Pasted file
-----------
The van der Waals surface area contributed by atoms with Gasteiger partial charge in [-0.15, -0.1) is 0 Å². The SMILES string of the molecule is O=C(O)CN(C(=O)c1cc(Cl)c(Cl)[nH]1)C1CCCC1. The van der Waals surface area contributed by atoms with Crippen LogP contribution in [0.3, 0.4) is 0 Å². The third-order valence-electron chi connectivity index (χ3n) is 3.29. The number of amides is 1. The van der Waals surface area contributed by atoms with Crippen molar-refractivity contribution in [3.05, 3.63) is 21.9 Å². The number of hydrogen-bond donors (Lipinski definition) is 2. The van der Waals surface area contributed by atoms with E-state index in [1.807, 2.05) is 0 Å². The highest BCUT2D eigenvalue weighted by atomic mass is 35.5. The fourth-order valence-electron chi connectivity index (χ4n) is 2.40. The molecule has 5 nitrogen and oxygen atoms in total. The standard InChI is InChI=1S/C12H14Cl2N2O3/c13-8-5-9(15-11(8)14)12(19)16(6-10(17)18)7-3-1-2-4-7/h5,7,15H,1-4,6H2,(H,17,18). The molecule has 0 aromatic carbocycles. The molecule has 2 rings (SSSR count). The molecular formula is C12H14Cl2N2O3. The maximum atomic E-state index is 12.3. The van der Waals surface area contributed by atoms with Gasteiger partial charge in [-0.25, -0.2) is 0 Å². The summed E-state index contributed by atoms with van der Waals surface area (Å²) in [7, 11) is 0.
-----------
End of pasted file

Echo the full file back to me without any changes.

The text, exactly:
The van der Waals surface area contributed by atoms with Gasteiger partial charge in [-0.15, -0.1) is 0 Å². The SMILES string of the molecule is O=C(O)CN(C(=O)c1cc(Cl)c(Cl)[nH]1)C1CCCC1. The van der Waals surface area contributed by atoms with Crippen LogP contribution in [0.3, 0.4) is 0 Å². The third-order valence-electron chi connectivity index (χ3n) is 3.29. The number of amides is 1. The van der Waals surface area contributed by atoms with Crippen molar-refractivity contribution in [3.05, 3.63) is 21.9 Å². The number of hydrogen-bond donors (Lipinski definition) is 2. The van der Waals surface area contributed by atoms with E-state index in [1.807, 2.05) is 0 Å². The highest BCUT2D eigenvalue weighted by atomic mass is 35.5. The fourth-order valence-electron chi connectivity index (χ4n) is 2.40. The molecule has 5 nitrogen and oxygen atoms in total. The standard InChI is InChI=1S/C12H14Cl2N2O3/c13-8-5-9(15-11(8)14)12(19)16(6-10(17)18)7-3-1-2-4-7/h5,7,15H,1-4,6H2,(H,17,18). The molecule has 0 aromatic carbocycles. The molecule has 2 rings (SSSR count). The molecular formula is C12H14Cl2N2O3. The maximum atomic E-state index is 12.3. The van der Waals surface area contributed by atoms with Gasteiger partial charge in [-0.25, -0.2) is 0 Å². The summed E-state index contributed by atoms with van der Waals surface area (Å²) in [7, 11) is 0.